By allowing ads to appear on this site, you support the local businesses who, in turn, support great journalism.
ECB raises key rate to 4.25 percent
Europe Inter 5079792
Jean-Claude Trichet, President of the European Central Bank ECB reacts during a news conference in Frankfurt, central Germany, Thursday, July 3, 2008. The European Central Bank raised its benchmark interest rate Thursday by a quarter percentage point to 4.25 percent in an effort to rein in escalating inflation in the 15-nation euro zone. - photo by Associated Press
    FRANKFURT, Germany — Wary of higher energy and commodity prices, the European Central Bank raised its benchmark interest rate Thursday by a quarter percentage point to 4.25 percent, a move it hopes will help curtail rising inflation in the 15 countries that use the euro.
    The move comes despite worries in some quarters that it could dampen growth, but ECB President Jean-Claude Trichet said at a press conference that the fundamentals of Europe’s economy ‘‘are sound’’ and that the bank was focused on inflation — which he said could remain high ‘‘for a more protracted period than previously thought.’’
    He did not signal when rates might go up again, as he did at last month’s meeting. The increase was the first since June 2007.
    Thursday’s move was widely expected, and Trichet said the decision was unanimous among members of the bank’s governing council.
    ‘‘The decision was taken to prevent broadly based second-round effects and to counteract the increasing upside risks to price stability over the medium term,’’ Trichet said. Second-round effects mean an inflationary spiral when expensive gas and food begin to fuel workers’ higher wage demands.
    He seemed to imply one hike might be enough: ‘‘The monetary policy stance after today’s decision will contribute to achieving our objective of price stability,’’ Trichet said. ‘‘I have no bias and we are never pre-committed.’’
    Howard Archer, the chief UK and European economist for Global Insight in London, took that to mean that the bank had clearly moved itself back into a neutral stance.
    ‘‘The ECB’s statement and Mr. Trichet’s comments do little to support the view that this could be the first of a series of interest rate hikes,’’ he said in an e-mail. ‘‘There was no reference to the ECB being in a ’state of heightened alertness’ or ’strong vigilance,’ thereby suggesting that no further interest rate hikes are currently planned in the near term at the very least.’’
    Trichet has stressed that his main objective is to keep prices stable, and all but promised an increase this month at last month’s meeting. But he had also suggested that repeated interest rate hikes are probably not likely.
    On Monday, Eurostat, the E.U. statistics agency, said inflation in euro nations hit a record 4 percent in June, double the ECB’s inflation target of below or around 2 percent.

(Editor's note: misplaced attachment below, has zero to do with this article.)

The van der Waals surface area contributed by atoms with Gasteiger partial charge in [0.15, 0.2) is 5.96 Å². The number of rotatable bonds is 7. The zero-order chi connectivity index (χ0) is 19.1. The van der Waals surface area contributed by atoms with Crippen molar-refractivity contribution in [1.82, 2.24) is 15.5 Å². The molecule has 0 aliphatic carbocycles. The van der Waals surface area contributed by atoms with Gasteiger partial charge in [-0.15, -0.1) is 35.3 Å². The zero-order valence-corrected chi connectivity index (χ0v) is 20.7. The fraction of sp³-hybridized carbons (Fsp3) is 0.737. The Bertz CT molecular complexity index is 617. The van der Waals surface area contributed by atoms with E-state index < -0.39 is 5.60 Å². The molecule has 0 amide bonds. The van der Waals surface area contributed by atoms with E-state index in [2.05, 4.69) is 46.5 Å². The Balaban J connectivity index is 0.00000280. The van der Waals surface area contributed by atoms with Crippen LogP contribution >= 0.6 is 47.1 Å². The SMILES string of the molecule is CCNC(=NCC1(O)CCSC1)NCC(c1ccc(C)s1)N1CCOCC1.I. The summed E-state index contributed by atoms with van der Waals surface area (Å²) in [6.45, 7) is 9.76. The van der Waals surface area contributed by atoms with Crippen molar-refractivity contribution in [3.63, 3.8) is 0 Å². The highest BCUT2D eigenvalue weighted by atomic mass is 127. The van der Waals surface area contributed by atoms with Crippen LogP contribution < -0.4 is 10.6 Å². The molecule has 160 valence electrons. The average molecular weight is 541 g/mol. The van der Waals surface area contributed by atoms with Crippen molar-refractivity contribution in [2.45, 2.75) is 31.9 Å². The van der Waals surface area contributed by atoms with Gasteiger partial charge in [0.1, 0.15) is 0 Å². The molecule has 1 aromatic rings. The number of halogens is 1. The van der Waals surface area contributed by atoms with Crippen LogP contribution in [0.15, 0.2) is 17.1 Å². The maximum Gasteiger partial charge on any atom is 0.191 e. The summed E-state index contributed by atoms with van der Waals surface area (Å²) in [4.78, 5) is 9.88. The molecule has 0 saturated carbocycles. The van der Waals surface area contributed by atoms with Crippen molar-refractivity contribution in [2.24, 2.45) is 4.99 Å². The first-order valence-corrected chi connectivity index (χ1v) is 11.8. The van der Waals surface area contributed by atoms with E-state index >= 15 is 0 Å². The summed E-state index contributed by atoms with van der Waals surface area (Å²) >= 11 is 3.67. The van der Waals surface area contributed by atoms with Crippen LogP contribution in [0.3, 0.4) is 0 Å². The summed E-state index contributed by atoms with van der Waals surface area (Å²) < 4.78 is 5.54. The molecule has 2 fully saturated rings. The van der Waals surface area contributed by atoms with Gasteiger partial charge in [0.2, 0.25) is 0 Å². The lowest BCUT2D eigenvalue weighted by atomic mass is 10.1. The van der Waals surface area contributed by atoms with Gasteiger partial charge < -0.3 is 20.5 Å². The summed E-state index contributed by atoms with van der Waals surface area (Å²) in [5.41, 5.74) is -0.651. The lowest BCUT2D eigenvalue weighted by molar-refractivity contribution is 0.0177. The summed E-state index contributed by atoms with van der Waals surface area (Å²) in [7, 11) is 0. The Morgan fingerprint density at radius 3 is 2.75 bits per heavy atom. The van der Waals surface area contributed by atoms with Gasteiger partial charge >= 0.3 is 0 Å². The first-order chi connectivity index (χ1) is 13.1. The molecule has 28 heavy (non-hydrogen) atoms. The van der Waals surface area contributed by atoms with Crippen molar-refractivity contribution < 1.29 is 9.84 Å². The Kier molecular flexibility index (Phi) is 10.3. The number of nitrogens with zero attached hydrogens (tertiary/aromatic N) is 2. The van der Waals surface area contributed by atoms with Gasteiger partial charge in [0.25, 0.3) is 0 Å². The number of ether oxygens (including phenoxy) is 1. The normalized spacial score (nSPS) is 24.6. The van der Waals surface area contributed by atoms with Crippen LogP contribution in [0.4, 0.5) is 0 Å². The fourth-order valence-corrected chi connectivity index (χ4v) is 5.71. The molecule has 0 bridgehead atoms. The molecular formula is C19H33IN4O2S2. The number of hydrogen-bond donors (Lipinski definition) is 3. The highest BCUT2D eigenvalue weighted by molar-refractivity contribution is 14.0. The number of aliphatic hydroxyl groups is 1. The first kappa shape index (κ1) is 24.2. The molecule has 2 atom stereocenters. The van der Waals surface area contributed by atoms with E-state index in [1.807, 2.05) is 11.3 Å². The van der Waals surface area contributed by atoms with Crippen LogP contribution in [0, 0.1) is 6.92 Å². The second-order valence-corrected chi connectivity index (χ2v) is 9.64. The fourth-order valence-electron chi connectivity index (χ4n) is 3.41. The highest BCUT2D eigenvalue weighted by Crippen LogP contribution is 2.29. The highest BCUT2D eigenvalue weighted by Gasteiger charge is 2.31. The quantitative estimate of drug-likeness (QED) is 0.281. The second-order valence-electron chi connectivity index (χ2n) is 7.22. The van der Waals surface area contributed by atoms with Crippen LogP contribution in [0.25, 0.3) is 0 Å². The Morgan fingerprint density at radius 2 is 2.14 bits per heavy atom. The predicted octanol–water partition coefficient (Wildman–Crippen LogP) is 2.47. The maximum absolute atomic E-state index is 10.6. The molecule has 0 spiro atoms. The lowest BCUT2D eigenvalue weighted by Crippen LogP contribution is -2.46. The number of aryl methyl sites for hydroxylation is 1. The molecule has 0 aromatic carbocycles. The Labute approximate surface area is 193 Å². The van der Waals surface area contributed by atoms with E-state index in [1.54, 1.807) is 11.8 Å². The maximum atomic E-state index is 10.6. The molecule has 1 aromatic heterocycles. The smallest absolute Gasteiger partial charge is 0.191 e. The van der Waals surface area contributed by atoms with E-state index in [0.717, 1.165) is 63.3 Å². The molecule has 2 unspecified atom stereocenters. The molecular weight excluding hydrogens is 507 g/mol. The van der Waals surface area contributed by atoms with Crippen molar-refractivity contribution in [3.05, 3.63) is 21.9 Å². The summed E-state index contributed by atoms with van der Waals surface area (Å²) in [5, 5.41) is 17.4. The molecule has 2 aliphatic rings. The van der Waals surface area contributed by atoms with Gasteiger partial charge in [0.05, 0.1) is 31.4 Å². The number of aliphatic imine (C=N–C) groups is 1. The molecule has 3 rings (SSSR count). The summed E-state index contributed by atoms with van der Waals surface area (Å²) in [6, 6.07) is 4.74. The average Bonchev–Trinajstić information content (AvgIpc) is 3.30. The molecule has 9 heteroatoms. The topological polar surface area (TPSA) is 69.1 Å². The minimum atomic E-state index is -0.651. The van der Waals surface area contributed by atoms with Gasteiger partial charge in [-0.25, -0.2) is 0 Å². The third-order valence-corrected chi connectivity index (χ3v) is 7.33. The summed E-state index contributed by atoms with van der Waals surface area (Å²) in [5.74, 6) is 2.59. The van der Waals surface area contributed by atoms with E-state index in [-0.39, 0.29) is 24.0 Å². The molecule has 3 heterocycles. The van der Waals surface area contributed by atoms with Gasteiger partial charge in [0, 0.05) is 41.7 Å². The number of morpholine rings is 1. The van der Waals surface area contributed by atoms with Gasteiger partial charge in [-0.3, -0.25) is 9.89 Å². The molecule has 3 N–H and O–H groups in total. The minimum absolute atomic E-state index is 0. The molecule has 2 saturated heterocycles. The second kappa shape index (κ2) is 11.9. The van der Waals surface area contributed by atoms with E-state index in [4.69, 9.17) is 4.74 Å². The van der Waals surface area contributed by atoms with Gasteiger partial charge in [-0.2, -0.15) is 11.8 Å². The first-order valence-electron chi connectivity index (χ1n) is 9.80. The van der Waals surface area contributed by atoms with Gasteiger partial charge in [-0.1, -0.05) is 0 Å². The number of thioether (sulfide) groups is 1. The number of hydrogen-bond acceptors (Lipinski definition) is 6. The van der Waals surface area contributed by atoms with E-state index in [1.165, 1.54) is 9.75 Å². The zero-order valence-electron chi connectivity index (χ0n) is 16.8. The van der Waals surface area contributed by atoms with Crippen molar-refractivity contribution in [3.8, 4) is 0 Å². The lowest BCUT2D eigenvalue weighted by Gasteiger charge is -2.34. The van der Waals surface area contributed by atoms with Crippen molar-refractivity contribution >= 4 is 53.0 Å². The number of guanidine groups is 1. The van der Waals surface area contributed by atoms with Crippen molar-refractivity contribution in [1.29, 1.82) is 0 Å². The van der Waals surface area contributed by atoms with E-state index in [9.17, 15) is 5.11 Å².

Last month Trichet’s signal of higher rates sent both the euro and oil up; higher euro zone interest rates tend to strengthen its currency higher against the dollar as investors park money where it earns more interest. A sinking dollar meanwhile has tended to boost the price of oil.
    But his comments Thursday left the euro down at $1.5765 from $1.5888 the evening before, while oil prices, which had briefly soared to a record near $146 a barrel, fell back slightly, up 51 cents on the day to $144.08 a barrel in electronic trading on the New York Mercantile Exchange.
    Earlier in the session, it rose as high as $145.85 a barrel, a new trading record. With the latest spike, the price of crude has risen more than 50 percent since the end of last year, when oil was going for $96 a barrel.
    Even though today’s higher rate is expected to slow inflation, fears persist that economic growth will slow further as money becomes more expensive to borrow, and oil will get more expensive. Trichet, however, appears to have targeted inflation as the bigger threat, even while countries, trade groups and government officials around Europe lamented higher rates.
    Pervenche Berès, the chair of the Committee on Economic and Monetary Affairs of the European Parliament in Brussels questioned the ECB’s decision in a letter sent to the press after the bank’s announcement.
    She noted that a ‘‘significant component of this rise in inflation consists of imported inflation, and wonders what impact this interest rate increase can have,’’ the letter said.
    Meanwhile, the European Association of Craft, Small and Medium-sized Enterprises, or UEAPME in Brussels, said ‘‘a hike in interest rates is not the correct way to tackle the rising inflation in the EU, which is mainly due to external ’shock factors’ such as high oil and commodity prices.’’
    Instead, it said that the decision would likely to put pressure disproportionately on the real economy. ‘‘Today’s decision must not be the first of a series,’’ the association’s statement warned.
    AP Business Writer Aoife White in Brussels, Belgium, contributed to this report.

Sign up for the Herald's free e-newsletter